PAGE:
Dora Chomiak ’91
Sasha Maslov
‘A week before the tanks rolled in, we activated our emergency response fund,’ says Chomiak

Dora Chomiak ’91 is president of Razom for Ukraine, a nonprofit currently providing humanitarian aid to the country besieged by Russia. But her fascination with Ukraine began when she was a child. 

She recalls growing up outside of Washington, D.C., knowing that there was a big chunk of her family in Soviet Ukraine with whom she simply couldn’t communicate — at least, not openly — for fear that Soviet authorities would retaliate against those relatives for having contact with the West.

She says the experience stoked in her a desire to be involved. When Chomiak arrived at Princeton in the fall of 1987 — a heady time for those interested in the Cold War — she found a way to be part of the action.

During the summer between her sophomore and junior years at Princeton, Chomiak obtained a visa to participate in a language program in Ukraine and soon found herself crashing at the home of an aunt she’d met for the first time in the city of Lviv, close to the border with Poland. 

“Protests and demonstrations were just starting in Ukraine, so it was really exciting,” recalls Chomiak. “People were making change and you could really feel it — you could see it. I got hooked on that.”

When Chomiak returned to Princeton, she devoted her independent work to studying Ukraine. A research grant allowed her to return overseas, and she wrote her senior thesis titled “First Government, Then Power,” analyzing the struggles of Lviv’s newly elected leaders to govern the city after decades of Communist rule.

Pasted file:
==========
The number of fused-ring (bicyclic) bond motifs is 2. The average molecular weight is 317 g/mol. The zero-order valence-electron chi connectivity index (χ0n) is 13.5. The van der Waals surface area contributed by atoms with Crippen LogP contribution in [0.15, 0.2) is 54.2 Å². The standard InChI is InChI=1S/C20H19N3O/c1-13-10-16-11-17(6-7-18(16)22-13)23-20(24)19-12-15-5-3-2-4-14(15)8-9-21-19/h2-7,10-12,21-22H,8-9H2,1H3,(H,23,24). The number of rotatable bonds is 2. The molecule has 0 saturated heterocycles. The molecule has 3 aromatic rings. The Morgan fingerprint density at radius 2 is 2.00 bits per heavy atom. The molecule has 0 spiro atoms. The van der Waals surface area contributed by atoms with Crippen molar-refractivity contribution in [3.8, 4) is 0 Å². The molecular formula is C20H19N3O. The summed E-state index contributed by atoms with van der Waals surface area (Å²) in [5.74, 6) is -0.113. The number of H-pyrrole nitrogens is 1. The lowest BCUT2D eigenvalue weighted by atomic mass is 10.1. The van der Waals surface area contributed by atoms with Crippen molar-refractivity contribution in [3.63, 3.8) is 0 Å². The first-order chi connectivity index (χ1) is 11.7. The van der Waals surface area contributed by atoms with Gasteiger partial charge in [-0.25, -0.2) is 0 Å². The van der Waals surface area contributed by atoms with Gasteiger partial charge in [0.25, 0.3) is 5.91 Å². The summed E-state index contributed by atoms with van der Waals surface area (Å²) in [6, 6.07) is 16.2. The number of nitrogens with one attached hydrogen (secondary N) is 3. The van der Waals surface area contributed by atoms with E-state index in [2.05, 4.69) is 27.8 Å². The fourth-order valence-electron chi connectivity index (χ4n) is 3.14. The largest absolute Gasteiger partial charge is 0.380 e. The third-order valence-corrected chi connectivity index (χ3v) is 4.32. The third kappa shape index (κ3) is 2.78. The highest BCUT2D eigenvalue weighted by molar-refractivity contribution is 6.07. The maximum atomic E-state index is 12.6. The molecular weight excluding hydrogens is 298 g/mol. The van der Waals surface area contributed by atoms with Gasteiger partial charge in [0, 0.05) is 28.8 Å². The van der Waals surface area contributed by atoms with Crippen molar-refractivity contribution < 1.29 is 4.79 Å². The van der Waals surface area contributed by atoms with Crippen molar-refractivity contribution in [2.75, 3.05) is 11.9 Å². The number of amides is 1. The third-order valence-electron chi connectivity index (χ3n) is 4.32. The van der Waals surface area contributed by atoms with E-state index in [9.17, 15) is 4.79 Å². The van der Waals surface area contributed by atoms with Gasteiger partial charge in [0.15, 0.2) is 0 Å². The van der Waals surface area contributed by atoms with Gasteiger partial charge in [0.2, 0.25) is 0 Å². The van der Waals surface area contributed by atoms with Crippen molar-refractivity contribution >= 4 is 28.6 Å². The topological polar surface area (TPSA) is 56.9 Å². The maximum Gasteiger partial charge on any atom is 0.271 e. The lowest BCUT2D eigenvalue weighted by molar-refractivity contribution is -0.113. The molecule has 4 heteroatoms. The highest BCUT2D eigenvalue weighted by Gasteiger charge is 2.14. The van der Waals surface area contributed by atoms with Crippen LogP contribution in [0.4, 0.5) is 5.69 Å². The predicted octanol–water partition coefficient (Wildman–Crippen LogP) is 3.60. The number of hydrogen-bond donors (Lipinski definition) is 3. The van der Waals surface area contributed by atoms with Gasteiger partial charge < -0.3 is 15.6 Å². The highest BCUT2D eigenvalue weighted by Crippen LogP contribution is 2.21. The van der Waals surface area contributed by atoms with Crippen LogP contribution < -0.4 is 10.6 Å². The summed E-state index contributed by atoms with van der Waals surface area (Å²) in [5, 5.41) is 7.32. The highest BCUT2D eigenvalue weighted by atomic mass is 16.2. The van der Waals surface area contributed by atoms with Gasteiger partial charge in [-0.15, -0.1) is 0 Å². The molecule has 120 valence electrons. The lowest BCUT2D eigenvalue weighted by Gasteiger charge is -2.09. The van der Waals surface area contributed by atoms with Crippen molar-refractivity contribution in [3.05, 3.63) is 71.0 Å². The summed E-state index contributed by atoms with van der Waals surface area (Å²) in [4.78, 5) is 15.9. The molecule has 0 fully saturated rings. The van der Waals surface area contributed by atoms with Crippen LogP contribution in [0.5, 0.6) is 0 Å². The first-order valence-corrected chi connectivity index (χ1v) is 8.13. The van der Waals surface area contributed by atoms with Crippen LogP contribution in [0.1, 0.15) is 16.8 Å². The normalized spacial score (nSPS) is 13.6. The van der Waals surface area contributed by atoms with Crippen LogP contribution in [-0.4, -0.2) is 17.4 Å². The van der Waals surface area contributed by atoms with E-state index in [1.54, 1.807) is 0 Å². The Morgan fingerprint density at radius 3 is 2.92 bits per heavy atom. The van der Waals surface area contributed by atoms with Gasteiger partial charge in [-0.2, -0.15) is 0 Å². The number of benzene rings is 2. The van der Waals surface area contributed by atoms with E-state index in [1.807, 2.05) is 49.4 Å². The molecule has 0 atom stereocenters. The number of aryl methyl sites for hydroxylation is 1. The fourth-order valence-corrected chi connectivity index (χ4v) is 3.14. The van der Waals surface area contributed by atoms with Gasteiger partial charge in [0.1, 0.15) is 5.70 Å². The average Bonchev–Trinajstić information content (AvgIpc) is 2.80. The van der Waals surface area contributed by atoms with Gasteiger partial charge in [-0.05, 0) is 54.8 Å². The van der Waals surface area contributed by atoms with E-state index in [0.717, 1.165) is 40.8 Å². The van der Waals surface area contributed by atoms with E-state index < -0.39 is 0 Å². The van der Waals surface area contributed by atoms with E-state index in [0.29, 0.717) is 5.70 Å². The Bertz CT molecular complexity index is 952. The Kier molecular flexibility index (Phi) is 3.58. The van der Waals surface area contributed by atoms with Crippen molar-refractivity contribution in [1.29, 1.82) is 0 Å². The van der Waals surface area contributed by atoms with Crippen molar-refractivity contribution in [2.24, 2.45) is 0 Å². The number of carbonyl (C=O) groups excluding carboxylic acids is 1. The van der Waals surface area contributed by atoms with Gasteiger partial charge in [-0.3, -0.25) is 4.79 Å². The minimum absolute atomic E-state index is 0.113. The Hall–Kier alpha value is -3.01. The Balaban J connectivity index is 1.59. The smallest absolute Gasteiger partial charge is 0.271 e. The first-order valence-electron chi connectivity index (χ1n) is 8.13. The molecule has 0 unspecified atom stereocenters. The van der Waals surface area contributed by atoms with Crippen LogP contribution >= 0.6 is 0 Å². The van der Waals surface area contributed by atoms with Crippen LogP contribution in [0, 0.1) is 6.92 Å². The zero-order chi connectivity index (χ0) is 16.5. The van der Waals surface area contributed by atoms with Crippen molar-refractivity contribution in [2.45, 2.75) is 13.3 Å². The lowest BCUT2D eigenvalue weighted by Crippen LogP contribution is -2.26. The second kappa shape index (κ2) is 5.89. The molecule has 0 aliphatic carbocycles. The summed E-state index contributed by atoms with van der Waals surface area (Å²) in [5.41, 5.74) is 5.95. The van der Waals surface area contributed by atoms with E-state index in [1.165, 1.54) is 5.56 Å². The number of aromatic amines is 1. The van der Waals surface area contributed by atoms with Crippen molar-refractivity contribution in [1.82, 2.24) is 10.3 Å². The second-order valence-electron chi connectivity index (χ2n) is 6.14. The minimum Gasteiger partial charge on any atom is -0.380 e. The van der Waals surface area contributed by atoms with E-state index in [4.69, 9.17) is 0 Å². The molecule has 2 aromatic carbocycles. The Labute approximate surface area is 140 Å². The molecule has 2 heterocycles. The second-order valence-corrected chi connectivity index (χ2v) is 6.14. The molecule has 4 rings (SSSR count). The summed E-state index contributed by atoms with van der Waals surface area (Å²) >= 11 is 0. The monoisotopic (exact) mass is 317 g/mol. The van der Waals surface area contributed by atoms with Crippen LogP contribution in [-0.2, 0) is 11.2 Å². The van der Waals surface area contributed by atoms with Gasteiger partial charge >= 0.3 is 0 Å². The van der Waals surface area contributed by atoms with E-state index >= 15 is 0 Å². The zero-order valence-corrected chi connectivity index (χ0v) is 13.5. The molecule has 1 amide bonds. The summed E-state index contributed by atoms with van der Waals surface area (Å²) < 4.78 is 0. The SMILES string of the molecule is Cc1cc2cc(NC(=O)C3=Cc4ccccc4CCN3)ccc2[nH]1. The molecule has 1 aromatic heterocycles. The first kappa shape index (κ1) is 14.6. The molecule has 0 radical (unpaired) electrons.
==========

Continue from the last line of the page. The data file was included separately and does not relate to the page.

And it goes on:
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“Being at Princeton when I was and having to do my independent work really gave me a vehicle to shape something that otherwise I would have squirreled away in a corner as, ‘Oh, just family matters, just family history,’” says Chomiak.

After Princeton, Chomiak returned again to Ukraine. She worked first for the Soros Foundation, then with a group of Ukrainian journalists who received funding to start a news agency called UNIAN and an incubator for media projects called the International Media Center.

Eventually Chomiak returned to the U.S. to attend business school. Her experience in Ukraine had been an education in how to lead others and build organizations from scratch, but she wanted to learn from those who’d come before her about how to run larger media entities. Also, she wanted to be closer to her boyfriend, Darren Chapin ’91, whom she had met at Princeton. They are now married.

Still, after nearly a decade working at publishing giant McGraw Hill, Chomiak’s love of Ukraine and her desire to be involved remained. When the Maidan Revolution started in late 2013, Chomiak came across a group called Razom looking to raise awareness about Ukraine and its struggle for democracy. They reminded her of the entrepreneurial journalists with whom she worked in the early ’90s. She joined as a board member and later became the nonprofit’s president.

“I didn’t want to be just sitting on my hands when all this was happening,” says Chomiak.

In the weeks leading up to the Russian invasion of Ukraine earlier this year, Razom was ready for the worst.

“A week before the tanks rolled in, we activated our emergency response fund,” says Chomiak. “I really wanted us to activate it, collect funds for an emergency and realize there was no emergency.” 

That didn’t happen. As of mid-May, Razom has already delivered more than $30 million in humanitarian aid to Ukraine including both in-kind donations and materials Razom procured itself.

“Unfortunately, as long as the bombs keep falling, we need blood clotters and tourniquets, so we’re burning through the money really, really fast,” says Chomiak.